verb (used with object), begged, beg·ging.
verb (used without object), begged, beg·ging.
- beg off,
- beg the question,
- beg to differ,
- beg, borrow, or steal,
Origin of beg1
Examples from the Web for begging
I answered his questions perfunctorily, begging off that I was soon to return to my dorm, as I was tired.I Was Gang Raped at a UVA Frat 30 Years Ago, and No One Did Anything|Liz Seccuro|December 16, 2014|DAILY BEAST
As long as Western governments talk tough one minute and hold out the begging bowl the next, not much is likely to change.
The winter air is rent with cries from thousands of puffed up lips, begging to be let in.
Distraught, confused and ashamed, both men broke down in the courtroom, weeping like children and begging for forgiveness.
I doubt the letters of the unvindicated who wrote, begging for a fresh look at the evidence, seemed any less sincere.
And yet the indignation in her bosom was too strong to admit of her retracting those fatal phrases and begging forgiveness.
I had an aunt once—begging your pardon, sir—that was burned most 'orribly.The Tigress|Anne Warner
She said to me: "The food which I get by begging is divine."The Hungry Stones And Other Stories|Rabindranath Tagore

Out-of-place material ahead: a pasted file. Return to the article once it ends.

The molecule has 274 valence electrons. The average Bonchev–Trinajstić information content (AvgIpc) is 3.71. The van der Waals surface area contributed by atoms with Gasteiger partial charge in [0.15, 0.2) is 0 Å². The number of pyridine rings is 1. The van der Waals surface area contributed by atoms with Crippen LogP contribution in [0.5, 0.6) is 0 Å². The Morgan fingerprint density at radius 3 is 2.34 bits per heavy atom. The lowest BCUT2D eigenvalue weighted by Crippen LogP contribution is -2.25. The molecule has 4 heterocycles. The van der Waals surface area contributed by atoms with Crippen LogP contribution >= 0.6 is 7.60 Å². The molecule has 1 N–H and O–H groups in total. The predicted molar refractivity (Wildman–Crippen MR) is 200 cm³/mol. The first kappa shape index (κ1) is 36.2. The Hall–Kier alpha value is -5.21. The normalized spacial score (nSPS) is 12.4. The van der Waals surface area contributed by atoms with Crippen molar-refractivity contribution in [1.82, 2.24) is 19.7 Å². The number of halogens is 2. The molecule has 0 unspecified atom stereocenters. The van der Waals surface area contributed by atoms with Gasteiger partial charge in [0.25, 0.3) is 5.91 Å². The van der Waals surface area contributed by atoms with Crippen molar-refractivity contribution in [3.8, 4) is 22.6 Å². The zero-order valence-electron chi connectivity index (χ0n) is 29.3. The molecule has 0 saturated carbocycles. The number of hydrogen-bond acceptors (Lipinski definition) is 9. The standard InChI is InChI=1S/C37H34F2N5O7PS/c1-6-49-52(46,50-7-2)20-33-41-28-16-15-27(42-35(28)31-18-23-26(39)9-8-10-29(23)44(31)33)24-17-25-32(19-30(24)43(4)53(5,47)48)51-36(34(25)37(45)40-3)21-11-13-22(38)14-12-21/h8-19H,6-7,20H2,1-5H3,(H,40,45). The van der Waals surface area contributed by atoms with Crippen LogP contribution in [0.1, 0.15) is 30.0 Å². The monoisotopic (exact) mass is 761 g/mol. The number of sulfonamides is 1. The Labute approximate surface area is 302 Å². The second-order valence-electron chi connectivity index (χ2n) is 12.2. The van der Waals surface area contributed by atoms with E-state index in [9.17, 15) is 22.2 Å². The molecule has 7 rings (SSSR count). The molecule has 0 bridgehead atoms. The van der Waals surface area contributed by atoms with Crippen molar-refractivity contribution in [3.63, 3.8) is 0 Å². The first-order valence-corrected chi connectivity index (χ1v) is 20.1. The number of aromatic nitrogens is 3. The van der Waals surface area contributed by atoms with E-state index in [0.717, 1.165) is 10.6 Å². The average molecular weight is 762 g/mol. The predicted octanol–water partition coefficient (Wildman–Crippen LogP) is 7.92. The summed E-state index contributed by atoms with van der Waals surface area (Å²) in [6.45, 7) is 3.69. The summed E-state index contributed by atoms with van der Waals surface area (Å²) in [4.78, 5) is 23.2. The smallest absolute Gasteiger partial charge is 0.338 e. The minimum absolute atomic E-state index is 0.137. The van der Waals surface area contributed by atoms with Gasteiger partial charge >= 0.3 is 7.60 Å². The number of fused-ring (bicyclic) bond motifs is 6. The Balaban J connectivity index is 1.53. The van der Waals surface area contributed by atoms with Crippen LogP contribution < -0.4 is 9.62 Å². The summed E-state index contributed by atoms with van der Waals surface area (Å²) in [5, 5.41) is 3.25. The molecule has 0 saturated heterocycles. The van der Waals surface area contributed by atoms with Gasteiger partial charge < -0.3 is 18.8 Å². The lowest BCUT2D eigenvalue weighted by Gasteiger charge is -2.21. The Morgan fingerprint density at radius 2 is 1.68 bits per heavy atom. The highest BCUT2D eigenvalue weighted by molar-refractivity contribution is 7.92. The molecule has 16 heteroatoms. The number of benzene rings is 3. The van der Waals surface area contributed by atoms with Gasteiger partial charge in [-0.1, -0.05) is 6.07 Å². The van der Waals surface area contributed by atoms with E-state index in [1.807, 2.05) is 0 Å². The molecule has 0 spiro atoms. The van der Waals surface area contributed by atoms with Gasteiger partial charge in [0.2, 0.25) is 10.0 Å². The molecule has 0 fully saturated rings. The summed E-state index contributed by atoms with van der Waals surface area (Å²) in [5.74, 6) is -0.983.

But there was a little meat sometimes, and all the while there was poor Wong begging unnoticed.Intimate China|Mrs. Archibald Little
After begging pardon for disturbing us, they built a smoky fire, near the drying negatives.In Indian Mexico (1908)|Frederick Starr
verb begs, begging or begged
- to evade the issue
- to assume the thing under examination as proved
- to suggest that a question needs to be askedthe firm's success begs the question: why aren't more companies doing the same?
Word Origin for beg
c.1200, perhaps from Old English bedecian "to beg," from Proto-Germanic *beth-; or possibly from Anglo-French begger, from Old French begart (see beggar). The Old English word for "beg" was wædlian, from wædl "poverty." Of trained dogs, 1816.
As a courteous mode of asking (beg pardon, etc.), first attested c.1600. To beg the question translates Latin petitio principii, and means "to assume something that hasn't been proven as a basis of one's argument," thus "asking" one's opponent to give something unearned, though more of the nature of taking it for granted without warrant.
In addition to the idioms beginning with beg
- beginning of the end, the
- begin to see daylight
- begin to see the light
- begin with
- beg off
- beg the question
- beg to differ
- go begging